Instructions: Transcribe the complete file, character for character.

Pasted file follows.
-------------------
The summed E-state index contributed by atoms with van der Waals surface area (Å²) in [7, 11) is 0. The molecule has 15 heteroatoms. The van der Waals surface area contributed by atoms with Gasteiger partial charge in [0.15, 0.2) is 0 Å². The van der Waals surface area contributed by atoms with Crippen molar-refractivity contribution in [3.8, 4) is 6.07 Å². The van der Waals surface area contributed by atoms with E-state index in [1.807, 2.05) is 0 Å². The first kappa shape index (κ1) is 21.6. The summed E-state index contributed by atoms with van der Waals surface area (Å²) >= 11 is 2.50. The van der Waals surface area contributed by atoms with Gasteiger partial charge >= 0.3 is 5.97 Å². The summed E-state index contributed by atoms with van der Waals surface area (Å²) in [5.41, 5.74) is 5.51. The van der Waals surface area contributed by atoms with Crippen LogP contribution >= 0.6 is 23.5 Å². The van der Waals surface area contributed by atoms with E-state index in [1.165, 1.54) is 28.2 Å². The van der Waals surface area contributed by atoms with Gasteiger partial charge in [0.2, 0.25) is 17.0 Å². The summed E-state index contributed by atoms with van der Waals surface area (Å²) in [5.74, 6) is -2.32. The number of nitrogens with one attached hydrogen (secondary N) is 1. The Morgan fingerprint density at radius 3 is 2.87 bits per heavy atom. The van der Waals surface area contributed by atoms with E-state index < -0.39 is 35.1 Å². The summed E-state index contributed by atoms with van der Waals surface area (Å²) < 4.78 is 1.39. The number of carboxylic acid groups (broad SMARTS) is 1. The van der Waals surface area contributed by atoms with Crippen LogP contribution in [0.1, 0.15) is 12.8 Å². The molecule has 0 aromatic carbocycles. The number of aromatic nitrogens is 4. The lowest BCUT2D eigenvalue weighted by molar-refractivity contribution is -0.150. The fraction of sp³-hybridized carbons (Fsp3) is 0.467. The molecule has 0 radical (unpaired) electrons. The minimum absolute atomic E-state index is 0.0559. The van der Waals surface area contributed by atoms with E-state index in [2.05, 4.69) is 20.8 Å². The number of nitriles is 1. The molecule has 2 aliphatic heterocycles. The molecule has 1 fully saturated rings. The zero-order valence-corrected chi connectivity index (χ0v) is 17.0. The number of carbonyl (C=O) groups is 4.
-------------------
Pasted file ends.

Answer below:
The summed E-state index contributed by atoms with van der Waals surface area (Å²) in [7, 11) is 0. The molecule has 15 heteroatoms. The van der Waals surface area contributed by atoms with Gasteiger partial charge in [0.15, 0.2) is 0 Å². The van der Waals surface area contributed by atoms with Crippen molar-refractivity contribution in [3.8, 4) is 6.07 Å². The van der Waals surface area contributed by atoms with E-state index in [1.807, 2.05) is 0 Å². The first kappa shape index (κ1) is 21.6. The summed E-state index contributed by atoms with van der Waals surface area (Å²) >= 11 is 2.50. The van der Waals surface area contributed by atoms with Gasteiger partial charge >= 0.3 is 5.97 Å². The summed E-state index contributed by atoms with van der Waals surface area (Å²) in [5.41, 5.74) is 5.51. The van der Waals surface area contributed by atoms with Crippen LogP contribution >= 0.6 is 23.5 Å². The van der Waals surface area contributed by atoms with E-state index in [1.165, 1.54) is 28.2 Å². The van der Waals surface area contributed by atoms with Gasteiger partial charge in [0.2, 0.25) is 17.0 Å². The summed E-state index contributed by atoms with van der Waals surface area (Å²) in [5.74, 6) is -2.32. The number of nitrogens with one attached hydrogen (secondary N) is 1. The Morgan fingerprint density at radius 3 is 2.87 bits per heavy atom. The van der Waals surface area contributed by atoms with E-state index < -0.39 is 35.1 Å². The summed E-state index contributed by atoms with van der Waals surface area (Å²) < 4.78 is 1.39. The number of carboxylic acid groups (broad SMARTS) is 1. The van der Waals surface area contributed by atoms with Crippen LogP contribution in [0.1, 0.15) is 12.8 Å². The molecule has 0 aromatic carbocycles. The number of aromatic nitrogens is 4. The lowest BCUT2D eigenvalue weighted by molar-refractivity contribution is -0.150. The fraction of sp³-hybridized carbons (Fsp3) is 0.467. The molecule has 0 radical (unpaired) electrons. The minimum absolute atomic E-state index is 0.0559. The van der Waals surface area contributed by atoms with E-state index in [2.05, 4.69) is 20.8 Å². The number of nitriles is 1. The molecule has 2 aliphatic heterocycles. The molecule has 1 fully saturated rings. The zero-order valence-corrected chi connectivity index (χ0v) is 17.0. The number of carbonyl (C=O) groups is 4.